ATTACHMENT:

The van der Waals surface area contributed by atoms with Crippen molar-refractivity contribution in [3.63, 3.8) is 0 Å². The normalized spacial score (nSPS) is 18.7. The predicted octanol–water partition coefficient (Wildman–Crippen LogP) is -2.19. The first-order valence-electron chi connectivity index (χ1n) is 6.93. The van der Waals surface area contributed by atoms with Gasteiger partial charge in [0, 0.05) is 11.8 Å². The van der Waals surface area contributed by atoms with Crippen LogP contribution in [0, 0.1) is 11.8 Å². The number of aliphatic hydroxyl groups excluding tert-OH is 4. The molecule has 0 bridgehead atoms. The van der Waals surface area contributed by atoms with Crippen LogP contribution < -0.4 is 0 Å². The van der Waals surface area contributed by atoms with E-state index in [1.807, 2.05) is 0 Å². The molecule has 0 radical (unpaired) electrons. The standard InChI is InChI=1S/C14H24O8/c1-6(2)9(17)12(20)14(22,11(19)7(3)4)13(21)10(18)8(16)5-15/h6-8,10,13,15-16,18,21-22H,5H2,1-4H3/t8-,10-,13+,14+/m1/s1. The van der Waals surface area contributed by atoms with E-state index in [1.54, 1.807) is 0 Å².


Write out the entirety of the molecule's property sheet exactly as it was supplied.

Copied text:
The van der Waals surface area contributed by atoms with Crippen molar-refractivity contribution in [3.63, 3.8) is 0 Å². The normalized spacial score (nSPS) is 18.7. The predicted octanol–water partition coefficient (Wildman–Crippen LogP) is -2.19. The first-order valence-electron chi connectivity index (χ1n) is 6.93. The van der Waals surface area contributed by atoms with Gasteiger partial charge in [0, 0.05) is 11.8 Å². The van der Waals surface area contributed by atoms with Crippen LogP contribution in [0, 0.1) is 11.8 Å². The number of aliphatic hydroxyl groups excluding tert-OH is 4. The molecule has 0 bridgehead atoms. The van der Waals surface area contributed by atoms with Crippen LogP contribution < -0.4 is 0 Å². The van der Waals surface area contributed by atoms with E-state index in [1.807, 2.05) is 0 Å². The molecule has 0 radical (unpaired) electrons. The standard InChI is InChI=1S/C14H24O8/c1-6(2)9(17)12(20)14(22,11(19)7(3)4)13(21)10(18)8(16)5-15/h6-8,10,13,15-16,18,21-22H,5H2,1-4H3/t8-,10-,13+,14+/m1/s1. The van der Waals surface area contributed by atoms with E-state index in [1.54, 1.807) is 0 Å².